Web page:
A dear friend of mine posted a quote recently that touched my heart and mind:

John Green

(scanned from my journal)

It can be such a messy emotion. We may become disembodied pain-monsters. Sometimes we are stoic and silent, or cheerful with laughter that rips us until we weep. We might feel as if the world has been sliced cleanly from us…or worse – that we have been betrayed by our most precious beliefs.

I have lost more people than I have fingers and toes.  Some have been lost to death, some to failed relationships, some to illness or isolation, then there are the mysterious people who slowly drift away.  Grief is a constant teacher.  Just when I think I have learned my lesson it sticks its finger in my ear and everything goes sideways.

The “sideways” moments are often new perspectives, offering themselves to me. There is a soreness and a weariness that settle into my heart…but there is also fresh understanding.

A few years ago, my mother had a dramatic cancer diagnosis which frightened me.  She had always been the sort of person who refused to be ill – and until that moment, the universe had been happy to comply.

As the only living member of her immediate family, I was handed her life. I fielded the feelings of family, friends, acquaintances. I met with social workers, surgeons, occupational therapists. I told people the news and explained the prognosis until it felt like an exhalation.

I felt very alone and more – the oppressive loneliness of realizing that the only person who had never left me might be gone very soon.

Up to this point in my life I had been a “repress it at all cost” sort of crier – I gave up my restraint. Grief revealed my tears.

My mother had an emergency surgery. It was a Saturday. It was before the sun had risen. Family friends dropped me off at the hospital, and as I told my mom that I loved her and headed toward the waiting area, I realized that I was completely alone…literally. No voices over the intercom, no hospital employees, no other families or patients…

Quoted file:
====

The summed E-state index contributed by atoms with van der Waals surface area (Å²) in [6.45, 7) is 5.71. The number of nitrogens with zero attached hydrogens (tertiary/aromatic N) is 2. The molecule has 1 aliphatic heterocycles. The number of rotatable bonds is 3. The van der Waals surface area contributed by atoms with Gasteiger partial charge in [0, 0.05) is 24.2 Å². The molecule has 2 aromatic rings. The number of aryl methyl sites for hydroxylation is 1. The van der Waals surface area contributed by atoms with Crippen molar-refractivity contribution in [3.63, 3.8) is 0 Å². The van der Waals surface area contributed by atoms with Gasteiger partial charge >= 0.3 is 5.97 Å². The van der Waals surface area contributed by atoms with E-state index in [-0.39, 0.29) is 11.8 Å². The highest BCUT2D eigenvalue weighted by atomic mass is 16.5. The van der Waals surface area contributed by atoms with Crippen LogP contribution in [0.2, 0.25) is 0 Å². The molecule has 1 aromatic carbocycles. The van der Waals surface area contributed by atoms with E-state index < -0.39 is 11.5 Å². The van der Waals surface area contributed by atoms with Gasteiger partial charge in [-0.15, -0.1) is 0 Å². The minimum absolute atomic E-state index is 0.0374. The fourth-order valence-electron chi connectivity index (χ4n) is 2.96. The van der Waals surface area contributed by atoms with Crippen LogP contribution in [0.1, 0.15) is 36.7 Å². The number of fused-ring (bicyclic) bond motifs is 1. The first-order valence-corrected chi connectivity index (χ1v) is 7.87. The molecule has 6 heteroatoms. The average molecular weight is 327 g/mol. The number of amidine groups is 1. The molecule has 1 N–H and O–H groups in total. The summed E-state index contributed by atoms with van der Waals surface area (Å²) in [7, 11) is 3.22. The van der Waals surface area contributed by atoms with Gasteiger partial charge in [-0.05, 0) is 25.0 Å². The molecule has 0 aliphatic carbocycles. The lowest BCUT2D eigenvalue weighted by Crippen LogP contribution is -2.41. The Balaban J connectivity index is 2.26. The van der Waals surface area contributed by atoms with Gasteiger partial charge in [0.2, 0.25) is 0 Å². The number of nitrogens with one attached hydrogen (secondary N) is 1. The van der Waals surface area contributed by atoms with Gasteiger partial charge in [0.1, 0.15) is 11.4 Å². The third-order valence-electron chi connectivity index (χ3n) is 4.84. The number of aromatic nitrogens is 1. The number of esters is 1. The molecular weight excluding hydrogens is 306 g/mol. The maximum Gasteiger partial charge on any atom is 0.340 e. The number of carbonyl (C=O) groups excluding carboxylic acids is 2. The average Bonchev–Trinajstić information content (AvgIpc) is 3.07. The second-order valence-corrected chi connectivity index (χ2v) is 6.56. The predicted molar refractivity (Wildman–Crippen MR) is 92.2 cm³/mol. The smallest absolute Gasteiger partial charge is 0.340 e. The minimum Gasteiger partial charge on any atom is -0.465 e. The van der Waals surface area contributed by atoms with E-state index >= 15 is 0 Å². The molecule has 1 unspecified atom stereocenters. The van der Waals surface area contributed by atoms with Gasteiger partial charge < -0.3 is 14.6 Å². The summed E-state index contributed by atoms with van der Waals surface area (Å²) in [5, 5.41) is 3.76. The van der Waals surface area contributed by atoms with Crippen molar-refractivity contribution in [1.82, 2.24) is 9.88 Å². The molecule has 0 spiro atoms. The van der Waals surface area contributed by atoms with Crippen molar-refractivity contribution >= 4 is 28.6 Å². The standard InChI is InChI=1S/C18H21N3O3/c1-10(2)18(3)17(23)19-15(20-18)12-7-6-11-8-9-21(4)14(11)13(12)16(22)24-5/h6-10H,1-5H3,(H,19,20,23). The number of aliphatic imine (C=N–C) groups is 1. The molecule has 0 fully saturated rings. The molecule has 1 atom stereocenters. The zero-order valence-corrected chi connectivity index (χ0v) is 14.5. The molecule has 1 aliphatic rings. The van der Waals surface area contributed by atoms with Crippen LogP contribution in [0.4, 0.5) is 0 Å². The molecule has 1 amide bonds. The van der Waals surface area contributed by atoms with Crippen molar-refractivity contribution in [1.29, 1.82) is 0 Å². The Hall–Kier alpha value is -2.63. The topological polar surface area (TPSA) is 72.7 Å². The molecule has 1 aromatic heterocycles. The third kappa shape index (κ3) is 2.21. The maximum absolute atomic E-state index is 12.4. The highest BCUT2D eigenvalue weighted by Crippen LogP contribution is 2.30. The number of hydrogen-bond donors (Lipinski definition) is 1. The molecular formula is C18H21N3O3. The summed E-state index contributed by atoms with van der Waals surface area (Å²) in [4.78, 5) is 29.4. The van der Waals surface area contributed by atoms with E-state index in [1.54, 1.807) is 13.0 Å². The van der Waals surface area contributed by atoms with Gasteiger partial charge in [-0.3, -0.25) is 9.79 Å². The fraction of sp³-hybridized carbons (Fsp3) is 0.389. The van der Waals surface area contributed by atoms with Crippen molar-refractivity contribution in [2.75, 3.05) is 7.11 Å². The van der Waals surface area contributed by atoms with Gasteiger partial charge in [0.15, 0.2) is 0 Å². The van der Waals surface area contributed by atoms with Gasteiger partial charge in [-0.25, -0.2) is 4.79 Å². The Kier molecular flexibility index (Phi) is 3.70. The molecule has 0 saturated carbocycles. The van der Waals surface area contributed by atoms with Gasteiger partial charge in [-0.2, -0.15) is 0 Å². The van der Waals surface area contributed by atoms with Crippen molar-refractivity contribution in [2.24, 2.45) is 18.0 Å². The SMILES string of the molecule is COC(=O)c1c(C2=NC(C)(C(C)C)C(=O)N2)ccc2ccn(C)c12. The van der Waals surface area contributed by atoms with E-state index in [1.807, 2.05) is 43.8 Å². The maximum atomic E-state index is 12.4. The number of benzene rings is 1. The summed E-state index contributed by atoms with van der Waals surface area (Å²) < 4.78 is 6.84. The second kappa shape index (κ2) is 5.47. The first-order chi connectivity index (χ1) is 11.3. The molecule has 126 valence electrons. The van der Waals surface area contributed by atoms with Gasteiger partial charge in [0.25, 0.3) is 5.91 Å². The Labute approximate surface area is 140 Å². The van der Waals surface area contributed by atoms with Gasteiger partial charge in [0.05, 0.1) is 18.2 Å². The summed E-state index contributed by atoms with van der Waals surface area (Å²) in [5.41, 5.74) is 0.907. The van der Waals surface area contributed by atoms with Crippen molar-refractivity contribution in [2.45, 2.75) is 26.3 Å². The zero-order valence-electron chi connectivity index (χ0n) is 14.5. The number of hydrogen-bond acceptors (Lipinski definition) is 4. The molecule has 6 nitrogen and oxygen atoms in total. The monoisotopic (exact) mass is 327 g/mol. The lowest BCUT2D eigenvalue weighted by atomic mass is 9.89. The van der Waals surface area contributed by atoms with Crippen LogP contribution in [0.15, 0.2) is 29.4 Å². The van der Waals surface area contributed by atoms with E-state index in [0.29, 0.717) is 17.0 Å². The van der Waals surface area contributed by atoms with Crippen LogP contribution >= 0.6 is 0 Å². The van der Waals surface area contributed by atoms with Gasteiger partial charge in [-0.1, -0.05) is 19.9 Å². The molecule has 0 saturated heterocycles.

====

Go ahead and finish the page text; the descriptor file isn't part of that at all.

I stuck to the plan I had written for myself in a tidy little notebook: “Hour one – after surgical nurse gives update, make calls to list of friends and family. Repeat for each update…”  In hindsight, it might have been better not to agree to updates – my heart became flooded with the worries of everyone I called. They let me know how much my mom meant to them, how shocked they were by her illness, some of them were tearful, others nervous.

By the fourth hour I was frayed and worn. When the fifth hour update came along, I dialed the phone once more.  One of my mom’s work friends stopped my recitation – “You’re there alone, aren’t you.” I could not speak, I was so far beyond tears that I could not cry. “Your mom would kill us all if she knew that no one showed up for you. I’ll be right over.”

Her statement woke me up to the reality that I had not asked for support, but had felt wronged by its absence. I called one of my friends and she came too. Grief revealed that I was unwilling to ask for my needs to be met.

In the waiting room, before my support arrived, I had a brief encounter. Two people, who seemed to be active drug addicts, wandered into the waiting room. They were only there for 30 minutes. In that time, they loudly proclaimed obscenities while laughing, railed against the cops who had arrested them and taken their “goods,” and then flipped on the TV to the show COPS. As they strode briskly from the room one of them stopped, hovered in my periphery, and came closer. I thought he would ask me for money or food. Instead he smiled gently and said, “Whoever you’re waitin’ for? I hope that they’re okay.” Grief revealed my prejudice. Kindness taught me a lesson.

Ahhhh grief…it is amazing…and it sucks. It shows us what we have tried our hardest not to know. (And thank goodness for it!) We deserve to heal the “shame” and the “ugliness” that we feel.

We deserve to see what our grief reveals.


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